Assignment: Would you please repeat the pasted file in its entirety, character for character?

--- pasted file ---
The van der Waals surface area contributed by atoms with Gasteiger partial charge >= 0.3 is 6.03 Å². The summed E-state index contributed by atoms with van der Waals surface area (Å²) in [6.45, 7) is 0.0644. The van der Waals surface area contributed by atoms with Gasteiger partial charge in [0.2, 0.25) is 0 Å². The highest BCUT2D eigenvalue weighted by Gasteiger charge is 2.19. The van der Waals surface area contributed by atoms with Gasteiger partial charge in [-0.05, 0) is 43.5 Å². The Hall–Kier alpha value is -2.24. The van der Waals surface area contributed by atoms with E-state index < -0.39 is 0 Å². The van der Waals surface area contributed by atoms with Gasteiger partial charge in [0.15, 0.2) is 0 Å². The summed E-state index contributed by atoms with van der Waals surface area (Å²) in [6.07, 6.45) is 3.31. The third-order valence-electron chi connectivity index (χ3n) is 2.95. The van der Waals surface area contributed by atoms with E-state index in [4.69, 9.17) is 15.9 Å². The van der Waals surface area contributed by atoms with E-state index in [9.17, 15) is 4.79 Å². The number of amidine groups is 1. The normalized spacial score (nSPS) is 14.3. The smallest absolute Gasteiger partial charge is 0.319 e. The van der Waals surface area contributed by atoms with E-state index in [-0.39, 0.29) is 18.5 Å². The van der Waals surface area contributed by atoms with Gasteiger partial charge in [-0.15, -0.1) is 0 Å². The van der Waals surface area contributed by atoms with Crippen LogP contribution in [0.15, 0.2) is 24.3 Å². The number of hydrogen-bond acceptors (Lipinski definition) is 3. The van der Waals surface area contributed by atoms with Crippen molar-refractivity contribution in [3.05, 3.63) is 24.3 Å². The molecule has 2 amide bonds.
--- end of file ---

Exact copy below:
The van der Waals surface area contributed by atoms with Gasteiger partial charge >= 0.3 is 6.03 Å². The summed E-state index contributed by atoms with van der Waals surface area (Å²) in [6.45, 7) is 0.0644. The van der Waals surface area contributed by atoms with Gasteiger partial charge in [0.2, 0.25) is 0 Å². The highest BCUT2D eigenvalue weighted by Gasteiger charge is 2.19. The van der Waals surface area contributed by atoms with Gasteiger partial charge in [-0.05, 0) is 43.5 Å². The Hall–Kier alpha value is -2.24. The van der Waals surface area contributed by atoms with E-state index < -0.39 is 0 Å². The van der Waals surface area contributed by atoms with Gasteiger partial charge in [0.15, 0.2) is 0 Å². The summed E-state index contributed by atoms with van der Waals surface area (Å²) in [6.07, 6.45) is 3.31. The third-order valence-electron chi connectivity index (χ3n) is 2.95. The van der Waals surface area contributed by atoms with E-state index in [4.69, 9.17) is 15.9 Å². The van der Waals surface area contributed by atoms with E-state index in [9.17, 15) is 4.79 Å². The number of amidine groups is 1. The normalized spacial score (nSPS) is 14.3. The smallest absolute Gasteiger partial charge is 0.319 e. The van der Waals surface area contributed by atoms with E-state index in [-0.39, 0.29) is 18.5 Å². The van der Waals surface area contributed by atoms with Gasteiger partial charge in [-0.15, -0.1) is 0 Å². The van der Waals surface area contributed by atoms with Crippen LogP contribution in [0.15, 0.2) is 24.3 Å². The number of hydrogen-bond acceptors (Lipinski definition) is 3. The van der Waals surface area contributed by atoms with Crippen molar-refractivity contribution in [3.05, 3.63) is 24.3 Å². The molecule has 2 amide bonds.